I wasn’t going to publish this blog until I saw the above headline from the European Data Protection Supervisor (EDPS) recommendations for the Data Protection Regulation (see references). This headline reads: “All data processing must be both lawful and justified”.
This issue has been a concern of mine for sometime but I had convinced myself that my concerns were misplaced. However as the EDPS has raised them, I think it is worth resurrecting the point for consumption by the data protection community.
Translated into current UK data protection terms, the EDPS is saying that any processing of personal data has to be lawful in general (e.g. lawful under other legislation), and has to possess a Schedule 2 grounds as a further justification.
"And what is the problem", I hear you say – isn’t that an obvious statement of most of the First Principle? Well, actually, “no”!
About a decade ago, there was a legal argument that “lawful processing” in the First Principle should mean “lawful just under the DPA”; for instance if there was a Schedule 2 grounds for the processing, then the processing was lawful in data protection terms.
This argument arose in the context of a report “Personal data for public good: using health information in medical research. A Report from the Academy of Medical Sciences, January 2006”. This stated (under the heading “Lawful processing”):
“The prevailing view is that for data processing to be lawful, it must not contravene laws external to the DPA, such as the common law of confidentiality, the Human Rights Act or administrative law. An alternative view submitted to the Working Group has argued that the statutory phrase ‘lawful processing’ means no more than compliance with a condition in Schedule 2 and 3, for instance, the public interest condition of Schedule 2 or the medical purposes condition of Schedule 3” (see paragraph 2.2.1, page 24).
I was concerned whether the Regulation text could be interpreted in a way that “lawful” processing meant “lawful just under the DPA” and that this view might prevail. If this were the case, it would be a very serious degradation in the level of data protection.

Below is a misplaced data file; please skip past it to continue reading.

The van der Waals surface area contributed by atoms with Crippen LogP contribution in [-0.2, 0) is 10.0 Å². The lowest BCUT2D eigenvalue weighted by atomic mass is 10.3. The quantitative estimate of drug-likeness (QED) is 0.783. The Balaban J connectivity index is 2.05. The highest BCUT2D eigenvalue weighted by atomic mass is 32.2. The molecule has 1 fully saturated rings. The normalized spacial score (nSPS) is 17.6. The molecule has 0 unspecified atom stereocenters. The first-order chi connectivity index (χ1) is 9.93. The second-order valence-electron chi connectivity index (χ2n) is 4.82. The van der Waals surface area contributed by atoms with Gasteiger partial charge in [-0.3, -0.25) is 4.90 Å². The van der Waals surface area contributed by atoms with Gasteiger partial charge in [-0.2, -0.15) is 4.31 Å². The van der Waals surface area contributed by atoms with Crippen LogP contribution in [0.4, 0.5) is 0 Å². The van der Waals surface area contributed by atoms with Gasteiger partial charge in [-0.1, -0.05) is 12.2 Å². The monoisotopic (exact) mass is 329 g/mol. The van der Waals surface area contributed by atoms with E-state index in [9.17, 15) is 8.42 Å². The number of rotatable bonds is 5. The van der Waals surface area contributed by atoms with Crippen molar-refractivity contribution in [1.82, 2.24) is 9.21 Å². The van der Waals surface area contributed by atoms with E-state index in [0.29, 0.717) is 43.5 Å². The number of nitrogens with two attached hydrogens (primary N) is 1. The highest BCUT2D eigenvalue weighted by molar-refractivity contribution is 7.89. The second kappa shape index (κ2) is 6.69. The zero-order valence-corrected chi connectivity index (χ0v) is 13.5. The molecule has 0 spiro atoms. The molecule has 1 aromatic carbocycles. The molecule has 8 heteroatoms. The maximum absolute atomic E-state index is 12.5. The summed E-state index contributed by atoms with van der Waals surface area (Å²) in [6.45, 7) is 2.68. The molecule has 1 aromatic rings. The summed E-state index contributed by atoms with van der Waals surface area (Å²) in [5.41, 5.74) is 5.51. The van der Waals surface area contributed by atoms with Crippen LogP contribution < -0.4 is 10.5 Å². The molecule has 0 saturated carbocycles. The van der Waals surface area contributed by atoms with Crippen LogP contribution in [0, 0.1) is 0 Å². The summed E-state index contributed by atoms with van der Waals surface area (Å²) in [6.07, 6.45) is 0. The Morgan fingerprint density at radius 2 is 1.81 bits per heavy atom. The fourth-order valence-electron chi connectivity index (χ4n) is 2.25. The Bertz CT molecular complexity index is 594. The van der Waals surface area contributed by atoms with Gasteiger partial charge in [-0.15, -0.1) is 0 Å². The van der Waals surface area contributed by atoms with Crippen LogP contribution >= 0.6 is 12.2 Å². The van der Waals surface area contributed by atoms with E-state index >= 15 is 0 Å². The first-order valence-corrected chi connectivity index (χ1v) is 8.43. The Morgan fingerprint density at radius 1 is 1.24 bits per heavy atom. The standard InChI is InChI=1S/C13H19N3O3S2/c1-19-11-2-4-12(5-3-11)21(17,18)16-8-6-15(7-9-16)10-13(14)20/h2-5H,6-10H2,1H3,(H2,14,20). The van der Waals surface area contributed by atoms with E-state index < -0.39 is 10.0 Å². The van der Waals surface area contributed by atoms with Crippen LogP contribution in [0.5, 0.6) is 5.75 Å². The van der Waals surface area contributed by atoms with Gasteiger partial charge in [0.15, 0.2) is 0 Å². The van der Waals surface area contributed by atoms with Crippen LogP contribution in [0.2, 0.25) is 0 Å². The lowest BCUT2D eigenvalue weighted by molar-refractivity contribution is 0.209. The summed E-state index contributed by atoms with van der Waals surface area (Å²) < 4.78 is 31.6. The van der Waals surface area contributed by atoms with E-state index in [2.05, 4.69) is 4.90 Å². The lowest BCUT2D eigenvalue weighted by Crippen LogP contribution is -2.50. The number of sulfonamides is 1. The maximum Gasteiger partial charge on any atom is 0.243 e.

The argument for this proposition
All three versions of Article 6(1) of the Regulation text now in Triolog says something like: “Processing of personal data shall be lawful only if and to the extent that at least one of the following applies……..”. This is followed by a choice from a revised list of grounds similar to that found in Schedule 2 of the DPA (e.g. processing is made lawful with data subject consent or necessary for the vital interests of the data subject or necessary for a legal obligation other than a contractual one).
Recital 31 (Council of Minister’s text) confirms that “In order for processing to be lawful, personal data should be processed on the basis of the consent of the person concerned or some other legitimate legal basis laid down by law…” (a link to Article 8 Treaty of Lisbon right to data protection).
If you then look at Article 5(a), there is a requirement for any processing of personal data “to be processed lawfully, fairly and in a transparent manner in relation to the data subject” and of course means the data controller needs an Article 6 ground.
Could these provisions be interpreted to mean that if a data controller has a grounds for the processing in Article 6, then the processing of personal data is lawful in terms of Article 5? If so, a ground for the processing would make the processing “lawful” and the much diminished level of data protection would result.
The counter argument to the above proposition
This relies on a Court concluding that the Article 5 reference to lawful processing is wider than the Article 6 reference to lawful processing. For example, if the proposition is that the argument about lawful processing is limited to the equivalent of an Article 6 ground, then there is no need for Article 5 to refer to “lawful" processing at all.
However, because both Articles 5 and 6 refer to lawful processing, it follows that the proposition is incorrect. It follows that the A.5 reference to lawful processing involves general lawful processing and includes A.6 reference but is not limited to it.
So logically, I don’t have a concern! The only problem is whether European judges follow suit. Lord Denning, that famous Master of the Rolls, in the latter part of the last century is reported as having said that the public can always “trust the judges”; so that is what I was doing.
This was the position until the EDPS recommendations. Comments such as “. We recommend avoiding any conflation and thereby weakening of these principles” have resurrected some concerns. What lawful processing means should be explicit on the face of the Regulation.
Over to you: which side of the argument are you on? On a different point: the EDPS has a "Regulation App" which allows navigation of the various forms of the text (see references).
A 15 page summary of the EDPS recommendations: https://secure.edps.europa.eu/EDPSWEB/webdav/site/mySite/shared/Documents/Consultation/Opinions/2015/15-07-27_GDPR_Recommendations_EN.pdf
Annex: Comparative table of GDPR texts with EDPS recommendations (a mere 520 pages): https://secure.edps.europa.eu/EDPSWEB/edps/Consultation/Reform_package
The EDPS has produced an APP to navigate the various versions of the Regulation; downloadable from https://secure.edps.europa.eu/EDPSWEB/edps/Consultation/Reform_package
Liddell K (2005) “The Mythical Connection Between Data Protection Law and Confidentiality: Processing Data “Lawfully”. Bio-science Law Review 6, 215–22.
Our next Data Protection regulation workshop is in London is on Sept 29th-1st October: http://www.amberhawk.com/DPFoundation.asp